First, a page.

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CHICAGO: A delegation of commodity importers from China on Monday signed agreements to buy billions of dollars’ worth of agricultural goods, mostly soybeans, during a ceremony in Iowa, the US Soybean Export Council (USSEC) said on Tuesday.

The agreements, signed at the China-US Sustainable Agricultural Trade Forum, were the first such bulk signings since 2017 between top soybean importer Beijing and the US, the world’s second-largest supplier of the oilseed.

The deals also included corn, sorghum and wheat, the US Soybean Export Council said.

China’s crop import purchases from the US are well below normal this year as Brazil, the world’ largest exporter of corn and soy, harvested bumper crops.

Top US crop merchants Archer-Daniels-Midland, Bunge and Cargill were among the companies that signed 11 purchasing agreements, the US Soybean Export Council said.

The deals were signed as “frame contracts,” which are typically non-binding letters of intent to buy at a later date, without formal sales terms.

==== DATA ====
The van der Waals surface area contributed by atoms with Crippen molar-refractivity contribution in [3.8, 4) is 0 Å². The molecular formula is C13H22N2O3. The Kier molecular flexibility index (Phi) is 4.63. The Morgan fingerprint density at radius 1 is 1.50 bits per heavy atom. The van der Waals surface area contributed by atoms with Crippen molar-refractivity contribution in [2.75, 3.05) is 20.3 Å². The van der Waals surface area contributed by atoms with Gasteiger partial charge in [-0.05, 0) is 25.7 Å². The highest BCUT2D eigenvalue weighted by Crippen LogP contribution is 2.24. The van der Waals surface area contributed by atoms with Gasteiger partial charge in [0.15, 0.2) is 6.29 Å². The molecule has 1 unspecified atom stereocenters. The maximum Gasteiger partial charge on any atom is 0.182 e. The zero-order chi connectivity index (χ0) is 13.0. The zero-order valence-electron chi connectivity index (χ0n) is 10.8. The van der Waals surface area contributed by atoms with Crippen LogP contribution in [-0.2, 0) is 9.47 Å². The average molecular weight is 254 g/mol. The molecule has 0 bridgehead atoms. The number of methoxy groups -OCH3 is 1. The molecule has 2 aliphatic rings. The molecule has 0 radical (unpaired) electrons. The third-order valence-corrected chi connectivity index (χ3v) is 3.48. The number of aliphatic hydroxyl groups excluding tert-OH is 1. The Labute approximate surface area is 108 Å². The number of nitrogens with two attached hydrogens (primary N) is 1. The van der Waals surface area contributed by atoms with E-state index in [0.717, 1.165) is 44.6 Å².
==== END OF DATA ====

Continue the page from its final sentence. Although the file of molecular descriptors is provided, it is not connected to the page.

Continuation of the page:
“These contracts illustrate the gains from trade: food is moving from surplus regions to deficit,” said Jason Hafemeister, the US Department of Agriculture’s acting deputy undersecretary for trade and foreign agricultural affairs.

As of Oct. 19, soybean purchases by China from the latest US harvest were down 39% from the same time last year, according to USDA data. Its corn purchases were down 73% from a year prior.

“I think this is China saying, ‘Hey, we still want to have strong trade relations over soybeans but this is a year where we’re not going to be aggressively buying American soybeans,’” said Ted Seifried, chief market strategist for Zaner Ag Hedge.

Traders will be looking for confirmation of sales from the US Agriculture Department in coming days, Seifried said.

Chinese soybean buyers attending a large US soy export conference in August said that they do not see import volumes growing much more in the coming years as demand for the ingredient that is mostly used to make animal feed stabilizes.

China recently made rare purchases of US soft red winter wheat, however, after rains damaged the quality of the Chinese harvest.

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